Background: Patients with birch pollen allergy often develop allergic reactions to plant foods. Objective: To evaluate the prevalence, main symptoms, and triggers of birch pollen-related food allergy and the role of food-specific IgG4 antibodies in food tolerance. Methods: Food-induced symptoms were evaluated in 225 individuals with birch pollen allergy by using a standardized questionnaire. IgE and IgG4 levels specific for the major birch pollen allergen Bet v 1 and birch profilin Bet v 2 and the Bet v 1 homologs in apple (Mal d 1) and hazelnut (Cor a 1) were quantified by ImmunoCAP. Mock-treated and IgG-depleted sera from patients tolerating hazelnuts in food challenges were compared for their inhibitory activity for binding of Cor a 1-IgE complexes to B cells. Results: In total, 73% of the study population experienced food allergy, which was perennial in 86% of the affected individuals. The oral allergy syndrome was the main clinical manifestation. However, more than 58% of the patients also experienced food-induced rhinoconjunctivitis. Apples and hazelnuts were identified as the most frequent triggers. Food allergy correlated with IgE reactivity to Bet v 1 but not to Bet v 2. Mal d 1-specific and Cor a 1-specific IgG4/IgE ratios were significantly higher in food-tolerant individuals than individuals with food allergy. Sera from IgG4-positive food-tolerant patients possessed IgG-dependent IgE-inhibitory activity. Conclusion: Birch pollen-related food allergy is highly prevalent and often perennial. High food allergen-specific IgG4/IgE ratios seem associated with food tolerance, potentially because specific IgG4 blocks IgE binding to food allergens. Thus, the presence of food allergen-specific IgG4 antibodies is no diagnostic marker for birch pollen-related food allergy. © 2010 American Academy of Allergy, Asthma and Immunology.
PubMed | Federal University of Rio de Janeiro, Karl Landsteiner University for Medical science, University of Innsbruck, Allergy Clinic Reumannplatz and Medical University of Vienna
Type: Journal Article | Journal: PloS one | Year: 2015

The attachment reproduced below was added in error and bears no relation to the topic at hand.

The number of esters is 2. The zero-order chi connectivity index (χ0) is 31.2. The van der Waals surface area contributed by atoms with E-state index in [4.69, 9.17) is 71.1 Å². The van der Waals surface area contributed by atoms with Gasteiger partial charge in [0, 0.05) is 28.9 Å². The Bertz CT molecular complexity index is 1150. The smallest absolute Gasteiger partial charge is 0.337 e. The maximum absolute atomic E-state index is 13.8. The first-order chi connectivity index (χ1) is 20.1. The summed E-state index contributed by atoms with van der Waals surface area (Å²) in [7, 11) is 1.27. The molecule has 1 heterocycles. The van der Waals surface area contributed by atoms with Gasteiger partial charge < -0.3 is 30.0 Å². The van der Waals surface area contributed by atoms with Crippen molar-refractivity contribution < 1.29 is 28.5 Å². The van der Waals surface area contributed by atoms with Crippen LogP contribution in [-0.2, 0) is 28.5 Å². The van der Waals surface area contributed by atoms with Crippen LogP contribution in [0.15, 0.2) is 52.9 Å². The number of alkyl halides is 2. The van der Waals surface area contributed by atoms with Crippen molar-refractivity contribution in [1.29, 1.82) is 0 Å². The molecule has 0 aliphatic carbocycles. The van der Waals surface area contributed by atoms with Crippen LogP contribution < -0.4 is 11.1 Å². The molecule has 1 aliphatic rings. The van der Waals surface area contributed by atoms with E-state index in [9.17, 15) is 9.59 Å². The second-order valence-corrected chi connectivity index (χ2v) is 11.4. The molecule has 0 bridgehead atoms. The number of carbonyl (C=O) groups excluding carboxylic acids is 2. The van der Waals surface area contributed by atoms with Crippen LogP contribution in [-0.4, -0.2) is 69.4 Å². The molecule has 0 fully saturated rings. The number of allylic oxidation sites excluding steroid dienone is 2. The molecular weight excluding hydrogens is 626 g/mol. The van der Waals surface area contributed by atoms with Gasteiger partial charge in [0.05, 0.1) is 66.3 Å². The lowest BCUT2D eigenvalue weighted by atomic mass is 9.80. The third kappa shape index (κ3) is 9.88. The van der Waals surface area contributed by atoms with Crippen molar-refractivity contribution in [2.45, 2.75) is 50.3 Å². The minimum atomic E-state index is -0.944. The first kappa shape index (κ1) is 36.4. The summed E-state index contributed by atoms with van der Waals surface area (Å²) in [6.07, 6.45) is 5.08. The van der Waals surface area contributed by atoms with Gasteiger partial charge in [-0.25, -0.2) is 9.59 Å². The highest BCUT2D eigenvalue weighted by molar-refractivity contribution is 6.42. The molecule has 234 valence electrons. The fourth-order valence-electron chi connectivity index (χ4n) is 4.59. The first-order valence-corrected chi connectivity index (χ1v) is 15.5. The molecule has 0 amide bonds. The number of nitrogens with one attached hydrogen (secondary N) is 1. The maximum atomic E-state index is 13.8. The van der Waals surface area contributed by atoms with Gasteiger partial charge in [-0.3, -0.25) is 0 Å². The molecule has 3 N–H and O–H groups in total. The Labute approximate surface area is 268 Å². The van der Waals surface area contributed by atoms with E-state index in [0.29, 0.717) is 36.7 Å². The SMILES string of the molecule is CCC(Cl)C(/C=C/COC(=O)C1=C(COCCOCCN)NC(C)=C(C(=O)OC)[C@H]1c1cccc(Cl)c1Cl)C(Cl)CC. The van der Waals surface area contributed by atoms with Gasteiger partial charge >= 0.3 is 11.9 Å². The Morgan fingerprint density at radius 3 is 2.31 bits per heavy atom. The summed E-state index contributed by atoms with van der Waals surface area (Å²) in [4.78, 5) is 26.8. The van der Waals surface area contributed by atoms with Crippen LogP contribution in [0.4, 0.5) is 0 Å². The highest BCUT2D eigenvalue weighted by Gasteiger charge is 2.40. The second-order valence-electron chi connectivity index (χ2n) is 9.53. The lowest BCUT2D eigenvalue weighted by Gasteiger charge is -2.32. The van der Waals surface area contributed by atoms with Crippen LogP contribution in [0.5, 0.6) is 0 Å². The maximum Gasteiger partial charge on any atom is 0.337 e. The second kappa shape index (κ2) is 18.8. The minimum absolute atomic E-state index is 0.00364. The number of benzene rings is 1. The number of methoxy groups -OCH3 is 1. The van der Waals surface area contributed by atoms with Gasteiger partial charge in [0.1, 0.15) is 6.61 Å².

Fish allergy is associated with moderate to severe IgE-mediated reactions to the calcium binding parvalbumins present in fish muscle. Allergy to multiple fish species is caused by parvalbumin-specific cross-reactive IgE recognizing conserved epitopes. In this study, we aimed to produce cross-reactive single chain variable fragment (scFv) antibodies for the detection of parvalbumins in fish extracts and the identification of IgE epitopes. Parvalbumin-specific phage clones were isolated from the human ETH-2 phage display library by three rounds of biopanning either against cod parvalbumin or by sequential biopanning against cod (Gad m 1), carp (Cyp c 1) and rainbow trout (Onc m 1) parvalbumins. While biopanning against Gad m 1 resulted in the selection of clones specific exclusively for Gad m 1, the second approach resulted in the selection of clones cross-reacting with all three parvalbumins. Two clones, scFv-gco9 recognizing all three parvalbumins, and scFv-goo8 recognizing only Gad m 1 were expressed in the E. coli non-suppressor strain HB2151 and purified from the periplasm. scFv-gco9 showed highly selective binding to parvalbumins in processed fish products such as breaded cod sticks, fried carp and smoked trout in Western blots. In addition, the scFv-gco9-AP produced as alkaline phosphatase fusion protein, allowed a single-step detection of the parvalbumins. In competitive ELISA, scFv-gco9 was able to inhibit binding of IgE from fish allergic patients sera to all three -parvalbumins by up to 80%, whereas inhibition by scFv-goo8 was up to 20%. 1H/15N HSQC NMR analysis of the rGad m 1:scFv-gco9 complex showed participation of amino acid residues conserved among these three parvalbumins explaining their cross-reactivity on a molecular level. In this study, we have demonstrated an approach for the selection of cross-reactive parvalbumin-specific antibodies that can be used for allergen detection and for mapping of conserved epitopes.
Geroldinger-Simic M.,Medical University of Vienna |
Kinaciyan T.,Medical University of Vienna |
Nagl B.,Medical University of Vienna |
Baumgartner-Durchschlag U.,Biomay AG |
And 8 more authors.
Journal of Allergy and Clinical Immunology | Year: 2013